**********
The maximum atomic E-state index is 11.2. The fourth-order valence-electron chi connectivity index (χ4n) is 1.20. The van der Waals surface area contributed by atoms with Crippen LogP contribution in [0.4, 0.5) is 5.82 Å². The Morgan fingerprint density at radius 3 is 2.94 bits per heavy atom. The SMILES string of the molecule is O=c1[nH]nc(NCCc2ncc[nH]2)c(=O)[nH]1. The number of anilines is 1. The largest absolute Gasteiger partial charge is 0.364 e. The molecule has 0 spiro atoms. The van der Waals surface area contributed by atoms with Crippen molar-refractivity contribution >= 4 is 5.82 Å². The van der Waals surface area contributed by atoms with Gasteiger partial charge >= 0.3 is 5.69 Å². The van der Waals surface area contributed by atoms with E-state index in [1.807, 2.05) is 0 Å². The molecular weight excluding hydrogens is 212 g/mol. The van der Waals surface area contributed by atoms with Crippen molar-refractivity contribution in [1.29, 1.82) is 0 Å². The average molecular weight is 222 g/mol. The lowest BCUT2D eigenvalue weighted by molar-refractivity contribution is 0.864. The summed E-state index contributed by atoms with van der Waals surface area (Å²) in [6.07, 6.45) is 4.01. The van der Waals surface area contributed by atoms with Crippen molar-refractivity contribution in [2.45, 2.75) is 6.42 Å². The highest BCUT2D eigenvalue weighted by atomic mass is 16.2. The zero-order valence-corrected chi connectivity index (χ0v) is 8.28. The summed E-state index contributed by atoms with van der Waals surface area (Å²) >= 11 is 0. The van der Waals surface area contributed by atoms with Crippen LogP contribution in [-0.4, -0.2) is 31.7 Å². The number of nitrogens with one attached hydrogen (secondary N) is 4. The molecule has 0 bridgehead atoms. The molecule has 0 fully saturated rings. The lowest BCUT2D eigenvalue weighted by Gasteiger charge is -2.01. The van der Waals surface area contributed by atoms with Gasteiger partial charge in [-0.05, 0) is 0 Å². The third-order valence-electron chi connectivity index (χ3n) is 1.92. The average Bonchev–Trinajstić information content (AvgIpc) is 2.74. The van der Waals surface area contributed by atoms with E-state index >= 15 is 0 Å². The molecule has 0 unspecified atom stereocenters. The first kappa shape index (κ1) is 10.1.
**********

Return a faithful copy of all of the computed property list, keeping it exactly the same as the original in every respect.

The maximum atomic E-state index is 11.2. The fourth-order valence-electron chi connectivity index (χ4n) is 1.20. The van der Waals surface area contributed by atoms with Crippen LogP contribution in [0.4, 0.5) is 5.82 Å². The Morgan fingerprint density at radius 3 is 2.94 bits per heavy atom. The SMILES string of the molecule is O=c1[nH]nc(NCCc2ncc[nH]2)c(=O)[nH]1. The number of anilines is 1. The largest absolute Gasteiger partial charge is 0.364 e. The molecule has 0 spiro atoms. The van der Waals surface area contributed by atoms with Crippen molar-refractivity contribution >= 4 is 5.82 Å². The van der Waals surface area contributed by atoms with Gasteiger partial charge >= 0.3 is 5.69 Å². The van der Waals surface area contributed by atoms with E-state index in [1.807, 2.05) is 0 Å². The molecular weight excluding hydrogens is 212 g/mol. The van der Waals surface area contributed by atoms with Crippen molar-refractivity contribution in [1.29, 1.82) is 0 Å². The average molecular weight is 222 g/mol. The lowest BCUT2D eigenvalue weighted by molar-refractivity contribution is 0.864. The summed E-state index contributed by atoms with van der Waals surface area (Å²) in [6.07, 6.45) is 4.01. The van der Waals surface area contributed by atoms with Crippen molar-refractivity contribution in [2.45, 2.75) is 6.42 Å². The highest BCUT2D eigenvalue weighted by atomic mass is 16.2. The zero-order valence-corrected chi connectivity index (χ0v) is 8.28. The summed E-state index contributed by atoms with van der Waals surface area (Å²) >= 11 is 0. The van der Waals surface area contributed by atoms with Crippen LogP contribution in [-0.4, -0.2) is 31.7 Å². The number of nitrogens with one attached hydrogen (secondary N) is 4. The molecule has 0 bridgehead atoms. The molecule has 0 fully saturated rings. The lowest BCUT2D eigenvalue weighted by Gasteiger charge is -2.01. The van der Waals surface area contributed by atoms with Gasteiger partial charge in [-0.05, 0) is 0 Å². The third-order valence-electron chi connectivity index (χ3n) is 1.92. The average Bonchev–Trinajstić information content (AvgIpc) is 2.74. The van der Waals surface area contributed by atoms with E-state index >= 15 is 0 Å². The molecule has 0 unspecified atom stereocenters. The first kappa shape index (κ1) is 10.1.